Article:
“And to all the self-destructive people who feel they’ll never be themselves again,
just know I understand that self-inflicted pain is self-defense.
So don’t sell yourself short or label yourself as stupid,
because when you’ve hit rock bottom
every movement is a self-improvement.”
I have been a fan of Mitch Welling, aka flatsound, for a few years now. The guy just has a way with words that is so unique and often hits you like a ton of bricks. He gets into your mind and heart and his words have been an incredible help and comfort to me over the years.
This particular spoken word poem of his, “be yourself” is really special. I usually end up listening to his words and songs every day, but this one in particular is very important to me. I wish I had even half of his talent.
“Scars are souvenirs you never lose; the past is never far.”
From my art journal – “Name” by the Goo Goo Dolls.
I grew up listening to this band. Name had always been one of my favourite songs, but it wasn’t until I started self-harming that it took on a whole new meaning for me, became one of the most special songs in my heart to this day.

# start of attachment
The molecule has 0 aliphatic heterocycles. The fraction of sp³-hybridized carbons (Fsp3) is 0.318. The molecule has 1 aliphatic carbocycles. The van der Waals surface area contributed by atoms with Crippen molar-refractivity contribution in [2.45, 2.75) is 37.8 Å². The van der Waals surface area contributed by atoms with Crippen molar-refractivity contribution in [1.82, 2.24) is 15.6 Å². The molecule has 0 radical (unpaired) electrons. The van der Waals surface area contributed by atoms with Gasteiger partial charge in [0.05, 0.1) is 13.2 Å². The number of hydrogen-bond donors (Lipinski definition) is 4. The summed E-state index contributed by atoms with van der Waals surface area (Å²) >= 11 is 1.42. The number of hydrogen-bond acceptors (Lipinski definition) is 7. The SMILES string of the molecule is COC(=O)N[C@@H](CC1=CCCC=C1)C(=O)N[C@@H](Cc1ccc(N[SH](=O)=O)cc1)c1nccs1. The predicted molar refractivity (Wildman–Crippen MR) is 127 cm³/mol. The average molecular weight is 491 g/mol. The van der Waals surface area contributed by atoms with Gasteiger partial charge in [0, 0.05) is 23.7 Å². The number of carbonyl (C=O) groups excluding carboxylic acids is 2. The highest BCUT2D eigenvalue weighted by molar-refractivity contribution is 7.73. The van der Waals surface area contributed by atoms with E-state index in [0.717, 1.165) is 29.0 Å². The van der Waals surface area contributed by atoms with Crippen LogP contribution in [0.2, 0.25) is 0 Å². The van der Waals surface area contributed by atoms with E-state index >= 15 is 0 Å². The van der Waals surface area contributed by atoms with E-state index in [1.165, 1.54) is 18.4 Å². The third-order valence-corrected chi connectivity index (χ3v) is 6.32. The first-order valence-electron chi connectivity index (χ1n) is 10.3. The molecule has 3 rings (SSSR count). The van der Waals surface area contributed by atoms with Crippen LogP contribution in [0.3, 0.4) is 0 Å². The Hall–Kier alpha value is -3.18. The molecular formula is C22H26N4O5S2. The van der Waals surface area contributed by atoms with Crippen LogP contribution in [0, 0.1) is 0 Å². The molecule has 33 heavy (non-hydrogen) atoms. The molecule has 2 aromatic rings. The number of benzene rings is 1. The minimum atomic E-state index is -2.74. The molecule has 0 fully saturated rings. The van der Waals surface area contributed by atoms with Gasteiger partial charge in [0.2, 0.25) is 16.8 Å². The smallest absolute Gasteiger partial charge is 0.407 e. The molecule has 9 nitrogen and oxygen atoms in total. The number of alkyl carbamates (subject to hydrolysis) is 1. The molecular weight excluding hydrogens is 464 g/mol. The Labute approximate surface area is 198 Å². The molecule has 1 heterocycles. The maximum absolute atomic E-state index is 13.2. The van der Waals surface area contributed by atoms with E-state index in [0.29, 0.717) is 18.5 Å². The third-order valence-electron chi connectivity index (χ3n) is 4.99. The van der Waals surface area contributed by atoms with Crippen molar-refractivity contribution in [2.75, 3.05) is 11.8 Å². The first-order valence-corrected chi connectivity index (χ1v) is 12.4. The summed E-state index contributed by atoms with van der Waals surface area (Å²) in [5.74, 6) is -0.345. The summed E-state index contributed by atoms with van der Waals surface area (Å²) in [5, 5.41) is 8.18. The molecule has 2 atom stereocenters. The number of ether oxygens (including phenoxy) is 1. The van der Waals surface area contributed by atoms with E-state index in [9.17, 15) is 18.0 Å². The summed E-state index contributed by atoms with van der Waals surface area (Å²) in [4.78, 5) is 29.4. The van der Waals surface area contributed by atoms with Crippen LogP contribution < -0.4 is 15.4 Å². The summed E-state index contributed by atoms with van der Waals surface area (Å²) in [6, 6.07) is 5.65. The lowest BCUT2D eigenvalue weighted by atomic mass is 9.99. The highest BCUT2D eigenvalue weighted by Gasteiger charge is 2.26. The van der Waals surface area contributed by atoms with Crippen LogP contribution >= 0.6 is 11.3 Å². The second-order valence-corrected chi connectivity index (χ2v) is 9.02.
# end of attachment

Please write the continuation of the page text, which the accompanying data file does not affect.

I’m very back-and-forth on my scars. On one hand, they’re a reminder of what not to do again, proof I’ve held on this long. But on the other hand, I fucking hate them – they’re a reminder that I was ever so weak to do such a stupid thing, and now I have to live with the physical proof.
“Cut” by Plumb.
“I’m not a stranger – no, I am yours. With crippled anger and tears that still drip sore. I may seem crazy or painfully shy. And these scars wouldn’t be so hidden if you would just look me in the eye. […] but the only anesthetic that makes me feel anything kills inside.”
Another song that’s in that special, tragic place in my heart. I remember so vividly the first time I ever heard it. It was just a few months after my parents found out about my self-harming, in 2006, 12 years old. The way they reacted and dealt with it was totally wrong. And hearing this song for that first time just broke me, saying what I couldn’t.